Answer to all the questions is FAMILY UPBRINGING!Unfortunately, many grown ups now were children growing up watching and living their lives with their role model parents doing bad things, whether educated and living luxuriously, especially the noveau rich.Cases in point: sotto grew up watching his relatives and mother embroiled in murder relative to govt corruption. Jackie Enrile whose father was instrumental in abuse and torture of many Filipinos as well as gaining wealth thru corruption. Ex CJ Corona went to good school but at home the wealth was questionable because the father was a BIR employee.Compare to people with old riches earned the noble way, Noynoy Aquino and Mar Roxas. Before becoming adults they passed teenage years too. They could have becoe abusive because of the success of their parents yet they did not. The only possible difference between the previous 3 and the latter two persons is FAMILY UPBRINGING!Currently, role models of Filipinos are noveau rich and famous people, that is rich corrupt govt officials and employees for the former and Pacquiao and Revillame for the latter. The former greed for money thru illiegal means need not be elaborated but for Pacquiao becoming a model for kids as a rag to rich person thru personal effort but by trying to swallow everything from a lousy singer to tv host to politician to religious preacher, his persona has deteriorated. Revillame, under the theory that "gaudy sells" outsidely appears to be compassionate to poor people but his methods of exploiting sexy women and low income/uneducated children and families as laughing stock and showcase of his show at the same time borders on human trafficking.Going to to your questions:1. Sotto definitely -NO to him2. Celdran – people loving him have tunnel vision. They looked only at his Damaso message and the bishops present inside the church. They forgot that inside the church are other worshippers communing silently with God thru different forms of prayers. Celdran disrespected and was notoriously discourteos to these OTHER people by shouting loud whike they were silently practicing their religious rites. They don't see the forest, they only see the trees inside the church by defending the message, remind you not the act, of Celdran.3. enrile was the culprit between Cayetano and Enrile tiff – what else is new with Enrile. He is Bad Boy role model to his children.4. Catholoic bishops – there are few good ones and many bad ones. Problem is the bad not only outnumbers the good, they are also the most talkative and exploitative. Their followers look at their verbosity as signal to tow the line.5. Corrupt govt officials- bad role models all theways with examples above6. Private citizens ripping off their fellow citizens come with the terrotory and those practicing it must have poor family environmental background and upbringing7. Yes, chivalry is lost not only in the Philippines but also all over the world. Maybe it comes with fast pace modern times but still, in the Philippines respect to elderly is still prevalent and practice in the provinces.8. that is individualistic. Unfortunately, Filipinos want to succeed, become rich and comfortable thru the fastest shortest route. It's the culture, mostly in govt offices. Worst is those who are good in the beginning become corrupted as they stay longer in that kind of bad environment. Our friends and neighbors used to ask me why my brod resigned his highly appointed civil service career in the Bureau of Custom! He would have been a deputy commissioner by now. . My answer, it is not in the family tradition to close the eyes, cover the ears, use sleight of hand to become rich quickly. We might be poor but we prefer to eat daily thru the old fashon way of hard work.He he he! Johnny Lin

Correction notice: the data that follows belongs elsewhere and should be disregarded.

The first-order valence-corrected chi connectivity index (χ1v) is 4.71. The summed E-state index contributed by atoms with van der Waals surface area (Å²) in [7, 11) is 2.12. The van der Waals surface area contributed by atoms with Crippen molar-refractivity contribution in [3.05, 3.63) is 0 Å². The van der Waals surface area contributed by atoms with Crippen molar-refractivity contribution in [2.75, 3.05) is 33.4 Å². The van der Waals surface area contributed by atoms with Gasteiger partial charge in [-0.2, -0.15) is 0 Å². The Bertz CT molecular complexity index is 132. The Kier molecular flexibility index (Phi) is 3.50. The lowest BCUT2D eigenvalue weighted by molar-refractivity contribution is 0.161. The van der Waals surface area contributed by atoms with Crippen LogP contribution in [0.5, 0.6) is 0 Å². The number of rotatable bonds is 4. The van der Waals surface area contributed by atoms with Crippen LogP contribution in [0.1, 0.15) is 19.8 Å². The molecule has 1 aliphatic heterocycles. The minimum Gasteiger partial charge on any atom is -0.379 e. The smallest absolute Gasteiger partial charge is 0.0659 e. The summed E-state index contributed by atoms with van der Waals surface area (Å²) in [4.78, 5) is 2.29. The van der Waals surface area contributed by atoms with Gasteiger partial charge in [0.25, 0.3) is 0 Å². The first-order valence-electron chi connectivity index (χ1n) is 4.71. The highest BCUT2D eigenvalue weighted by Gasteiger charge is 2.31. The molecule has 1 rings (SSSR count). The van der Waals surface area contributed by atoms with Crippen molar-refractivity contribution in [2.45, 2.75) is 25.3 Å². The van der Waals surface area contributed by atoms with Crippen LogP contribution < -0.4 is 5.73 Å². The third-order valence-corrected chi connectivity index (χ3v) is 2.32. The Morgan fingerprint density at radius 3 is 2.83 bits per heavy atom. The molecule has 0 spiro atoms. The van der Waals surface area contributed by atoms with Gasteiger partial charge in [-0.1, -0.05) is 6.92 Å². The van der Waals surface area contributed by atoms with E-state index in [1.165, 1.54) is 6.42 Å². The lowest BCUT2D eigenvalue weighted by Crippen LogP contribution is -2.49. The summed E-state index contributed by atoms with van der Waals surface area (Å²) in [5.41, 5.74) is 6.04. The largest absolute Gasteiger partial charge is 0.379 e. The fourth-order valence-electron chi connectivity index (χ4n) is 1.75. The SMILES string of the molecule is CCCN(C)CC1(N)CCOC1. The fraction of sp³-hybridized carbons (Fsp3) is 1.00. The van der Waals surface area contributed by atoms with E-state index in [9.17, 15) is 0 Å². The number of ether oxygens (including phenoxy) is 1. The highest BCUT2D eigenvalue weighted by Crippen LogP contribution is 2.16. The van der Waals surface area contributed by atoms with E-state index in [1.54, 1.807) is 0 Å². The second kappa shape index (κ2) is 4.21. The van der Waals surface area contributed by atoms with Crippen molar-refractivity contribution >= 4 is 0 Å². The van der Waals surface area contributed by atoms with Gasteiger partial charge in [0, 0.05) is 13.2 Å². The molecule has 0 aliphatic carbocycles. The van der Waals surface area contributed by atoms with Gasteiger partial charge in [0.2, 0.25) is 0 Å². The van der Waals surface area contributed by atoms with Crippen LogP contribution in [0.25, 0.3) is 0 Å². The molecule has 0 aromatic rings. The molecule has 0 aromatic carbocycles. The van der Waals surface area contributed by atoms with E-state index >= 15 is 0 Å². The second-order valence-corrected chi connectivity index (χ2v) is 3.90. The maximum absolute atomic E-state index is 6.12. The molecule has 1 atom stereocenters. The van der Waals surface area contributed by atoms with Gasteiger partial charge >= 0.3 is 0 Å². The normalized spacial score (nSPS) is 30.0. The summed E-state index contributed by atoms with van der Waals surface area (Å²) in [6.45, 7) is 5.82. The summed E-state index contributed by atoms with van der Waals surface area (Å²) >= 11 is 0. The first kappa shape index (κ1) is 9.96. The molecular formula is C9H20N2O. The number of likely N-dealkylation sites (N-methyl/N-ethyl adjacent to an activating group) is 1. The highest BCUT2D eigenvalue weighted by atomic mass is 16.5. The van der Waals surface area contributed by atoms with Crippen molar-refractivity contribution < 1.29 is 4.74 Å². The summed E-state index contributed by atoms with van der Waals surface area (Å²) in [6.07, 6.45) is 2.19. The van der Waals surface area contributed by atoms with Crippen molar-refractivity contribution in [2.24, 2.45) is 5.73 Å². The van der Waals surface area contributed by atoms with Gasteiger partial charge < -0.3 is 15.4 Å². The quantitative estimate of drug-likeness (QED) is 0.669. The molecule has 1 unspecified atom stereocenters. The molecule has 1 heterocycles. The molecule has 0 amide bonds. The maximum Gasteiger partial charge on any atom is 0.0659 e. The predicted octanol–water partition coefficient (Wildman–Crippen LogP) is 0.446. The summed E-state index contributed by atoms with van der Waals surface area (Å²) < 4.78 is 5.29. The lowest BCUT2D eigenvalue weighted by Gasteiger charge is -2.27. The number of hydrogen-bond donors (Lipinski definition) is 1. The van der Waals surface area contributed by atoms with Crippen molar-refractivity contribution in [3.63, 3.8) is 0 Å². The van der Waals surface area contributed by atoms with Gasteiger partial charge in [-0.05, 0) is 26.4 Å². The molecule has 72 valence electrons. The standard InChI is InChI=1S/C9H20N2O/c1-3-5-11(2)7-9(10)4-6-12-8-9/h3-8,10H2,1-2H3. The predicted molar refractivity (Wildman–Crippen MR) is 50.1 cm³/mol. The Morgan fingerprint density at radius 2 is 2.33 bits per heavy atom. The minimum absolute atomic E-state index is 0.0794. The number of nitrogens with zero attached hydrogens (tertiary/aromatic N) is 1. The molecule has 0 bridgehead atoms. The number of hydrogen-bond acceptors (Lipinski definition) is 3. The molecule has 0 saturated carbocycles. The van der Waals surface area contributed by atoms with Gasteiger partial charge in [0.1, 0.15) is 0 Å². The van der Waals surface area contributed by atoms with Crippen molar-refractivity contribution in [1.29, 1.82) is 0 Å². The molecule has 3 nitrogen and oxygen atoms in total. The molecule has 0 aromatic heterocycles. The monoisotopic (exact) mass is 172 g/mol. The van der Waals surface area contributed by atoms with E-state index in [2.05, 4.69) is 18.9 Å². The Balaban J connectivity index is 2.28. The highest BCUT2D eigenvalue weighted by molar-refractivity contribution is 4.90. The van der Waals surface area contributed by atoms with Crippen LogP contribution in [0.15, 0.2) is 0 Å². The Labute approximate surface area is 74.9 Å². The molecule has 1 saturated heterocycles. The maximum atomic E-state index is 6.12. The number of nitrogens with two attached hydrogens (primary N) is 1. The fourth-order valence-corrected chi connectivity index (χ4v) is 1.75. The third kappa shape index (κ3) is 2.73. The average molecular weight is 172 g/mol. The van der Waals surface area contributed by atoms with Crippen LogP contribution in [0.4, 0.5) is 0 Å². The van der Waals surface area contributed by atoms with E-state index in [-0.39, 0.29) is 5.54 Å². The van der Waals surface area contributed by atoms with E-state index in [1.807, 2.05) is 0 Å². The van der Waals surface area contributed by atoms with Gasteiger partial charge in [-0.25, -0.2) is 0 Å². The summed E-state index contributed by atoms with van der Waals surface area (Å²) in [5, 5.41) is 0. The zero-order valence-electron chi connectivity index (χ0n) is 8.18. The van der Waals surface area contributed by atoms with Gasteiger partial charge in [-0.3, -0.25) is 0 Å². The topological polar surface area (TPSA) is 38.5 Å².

7. Nice crisp zingers for the boxer and the game show exploiter. They are popularity gone haywire, bad behavior praised. It is dysfunctional at best, destructive at worst.Nice responses as well to the questions. I need to do a blog about respect for the elderly in the Philippines (#7). I find some aspects of that perplexing. It is a cultural mind shift.Number 8 is enlightening for me about how the "system" spoils good intentions. Your brother is of strong character. I think maybe you and he were blessed like me, really superb parents.